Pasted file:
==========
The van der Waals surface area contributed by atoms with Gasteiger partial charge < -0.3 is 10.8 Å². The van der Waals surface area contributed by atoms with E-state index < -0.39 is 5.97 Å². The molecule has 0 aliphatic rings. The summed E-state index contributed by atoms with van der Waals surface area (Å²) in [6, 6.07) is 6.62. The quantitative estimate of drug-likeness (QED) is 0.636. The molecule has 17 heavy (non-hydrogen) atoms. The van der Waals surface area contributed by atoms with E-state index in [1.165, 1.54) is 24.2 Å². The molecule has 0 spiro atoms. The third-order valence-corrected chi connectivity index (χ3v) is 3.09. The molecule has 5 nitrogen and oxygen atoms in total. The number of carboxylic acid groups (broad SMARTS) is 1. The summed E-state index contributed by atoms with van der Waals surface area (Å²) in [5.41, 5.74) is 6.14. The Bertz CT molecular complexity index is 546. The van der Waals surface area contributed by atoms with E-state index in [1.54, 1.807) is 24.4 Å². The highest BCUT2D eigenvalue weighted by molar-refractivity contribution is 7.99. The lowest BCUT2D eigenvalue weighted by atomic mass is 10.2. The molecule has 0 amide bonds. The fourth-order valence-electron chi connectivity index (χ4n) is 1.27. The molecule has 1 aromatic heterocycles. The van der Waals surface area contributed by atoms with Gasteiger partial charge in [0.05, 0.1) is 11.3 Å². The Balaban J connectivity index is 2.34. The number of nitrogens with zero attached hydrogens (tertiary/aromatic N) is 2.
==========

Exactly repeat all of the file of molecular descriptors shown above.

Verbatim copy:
The van der Waals surface area contributed by atoms with Gasteiger partial charge < -0.3 is 10.8 Å². The van der Waals surface area contributed by atoms with E-state index < -0.39 is 5.97 Å². The molecule has 0 aliphatic rings. The summed E-state index contributed by atoms with van der Waals surface area (Å²) in [6, 6.07) is 6.62. The quantitative estimate of drug-likeness (QED) is 0.636. The molecule has 17 heavy (non-hydrogen) atoms. The van der Waals surface area contributed by atoms with E-state index in [1.165, 1.54) is 24.2 Å². The molecule has 0 spiro atoms. The third-order valence-corrected chi connectivity index (χ3v) is 3.09. The molecule has 5 nitrogen and oxygen atoms in total. The number of carboxylic acid groups (broad SMARTS) is 1. The summed E-state index contributed by atoms with van der Waals surface area (Å²) in [5.41, 5.74) is 6.14. The Bertz CT molecular complexity index is 546. The van der Waals surface area contributed by atoms with E-state index in [1.54, 1.807) is 24.4 Å². The highest BCUT2D eigenvalue weighted by molar-refractivity contribution is 7.99. The lowest BCUT2D eigenvalue weighted by atomic mass is 10.2. The molecule has 0 amide bonds. The fourth-order valence-electron chi connectivity index (χ4n) is 1.27. The molecule has 1 aromatic heterocycles. The van der Waals surface area contributed by atoms with Gasteiger partial charge in [0.05, 0.1) is 11.3 Å². The Balaban J connectivity index is 2.34. The number of nitrogens with zero attached hydrogens (tertiary/aromatic N) is 2.